18 posts tagged "Threeasfour"
Last night, Karl Lagerfeld and Carine Roitfeld debuted the results of their latest collaborative efforts, The Little Black Jacket book and related exhibition, featuring 113 portraits of some of the coolest names in fashion from Alexander Wang to Linda Evangelista. Tonight, however, another set of portraits of an equally impressive bunch gets its official unveiling at the Hole Gallery on Bowery Street. Portrait of a Generation, as it’s called, is like a yearbook for the hip artists and designers of New York City. Over 100 of them, world-renowned artists like Olivier Zahm, André Saraiva, and Ryan McGinley, paired up and exchanged portraits (of all varieties—photos, drawings, and paintings). One of the most intriguing ones? A portrait of Yoko Ono, lensed by Sean Lennon and Charlotte Kemp Muhl at Ono’s studio in front of her beautiful dot drawings, which the Threeasfour designers Adi Gil, Angela Donhauser, and Gabriel Asfour then remixed to their own liking. “We dressed the picture on a mirror background with our fractal shapes that we created for our last Fall 2012 collection, Full Circle,” they tell Style.com. For those who don’t know the backstory, Lennon has contributed music and performed live for several of the label’s shows, and Ono has been a muse to the designers. Here, Style.com has a first look at the portrait. (Yoko also shot the three designers, which is on view as part of the exhibition.)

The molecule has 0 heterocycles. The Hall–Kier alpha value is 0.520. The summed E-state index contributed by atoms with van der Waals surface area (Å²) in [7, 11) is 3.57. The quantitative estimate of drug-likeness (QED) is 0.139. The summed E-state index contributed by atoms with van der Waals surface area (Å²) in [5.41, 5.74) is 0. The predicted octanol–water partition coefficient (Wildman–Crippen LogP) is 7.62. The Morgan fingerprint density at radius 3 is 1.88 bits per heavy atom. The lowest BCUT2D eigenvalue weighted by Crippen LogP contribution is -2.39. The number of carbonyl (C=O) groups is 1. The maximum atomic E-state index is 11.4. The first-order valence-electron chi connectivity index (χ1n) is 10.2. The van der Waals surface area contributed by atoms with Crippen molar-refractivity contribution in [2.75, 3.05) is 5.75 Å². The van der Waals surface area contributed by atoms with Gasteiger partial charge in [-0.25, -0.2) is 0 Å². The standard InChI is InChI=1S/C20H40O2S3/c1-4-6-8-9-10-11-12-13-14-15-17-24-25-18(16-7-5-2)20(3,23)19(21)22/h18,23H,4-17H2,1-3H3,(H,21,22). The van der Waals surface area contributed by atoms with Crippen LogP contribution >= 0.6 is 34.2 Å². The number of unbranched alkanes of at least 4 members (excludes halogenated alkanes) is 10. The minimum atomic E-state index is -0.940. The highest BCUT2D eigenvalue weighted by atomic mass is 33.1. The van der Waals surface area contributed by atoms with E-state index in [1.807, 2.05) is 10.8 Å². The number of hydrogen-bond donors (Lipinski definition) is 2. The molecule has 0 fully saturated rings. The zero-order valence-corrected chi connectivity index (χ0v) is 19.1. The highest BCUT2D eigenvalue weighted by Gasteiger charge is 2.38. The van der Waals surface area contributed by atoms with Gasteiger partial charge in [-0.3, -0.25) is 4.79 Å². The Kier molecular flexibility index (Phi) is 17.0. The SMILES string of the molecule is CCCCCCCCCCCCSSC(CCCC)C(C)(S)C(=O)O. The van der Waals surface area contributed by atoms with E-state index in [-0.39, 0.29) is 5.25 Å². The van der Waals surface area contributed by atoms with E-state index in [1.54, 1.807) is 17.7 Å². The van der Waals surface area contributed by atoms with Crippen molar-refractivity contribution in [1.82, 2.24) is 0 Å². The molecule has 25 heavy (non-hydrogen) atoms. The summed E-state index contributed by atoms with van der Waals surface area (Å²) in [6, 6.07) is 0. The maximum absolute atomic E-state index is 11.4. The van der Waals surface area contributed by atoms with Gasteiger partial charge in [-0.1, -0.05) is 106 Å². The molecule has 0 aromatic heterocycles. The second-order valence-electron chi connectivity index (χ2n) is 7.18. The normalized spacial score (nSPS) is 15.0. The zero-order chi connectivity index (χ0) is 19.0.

Portrait of a Generation, open tonight through August 10, the Hole Gallery, 312 Bowery, NYC.
Lingerie, fitness gear, and eveningwear—all in one? Versatile might be an understatement for Threeasfour’s newly launched collection of leotards, bra tops, and leggings, debuting exclusively here on Style.com. “I come to the studio all day, and then go to yoga, and then sometimes I go out at night in it,” says Adi Gil, who designs the line along with Angela Donhauser and Gabriel Asfour. “It works and really looks good for all of those occasions—that’s the magic about it.” Gil has even been sporting the Yin & Yang Body leotard while she’s out surfing. Note: They aren’t necessarily SFB (safe for beach) because they aren’t lined, but even dry, the swirling opaque and sheer one-piece will turn heads. The collection, now available at their Web store Planetofstyle.com for a price point that’s much more affordable than their runway collection, is another step in their efforts to position the line as accessible. How does the trio plan to open up next? “A collaboration—this is one of my dreams,” Gil said, listing Stella McCartney’s Adidas collection as a personal favorite. “From wet suits to yogawear to swimwear to dance, I think there is so much room for improvement and growth in those fields, in terms of style.”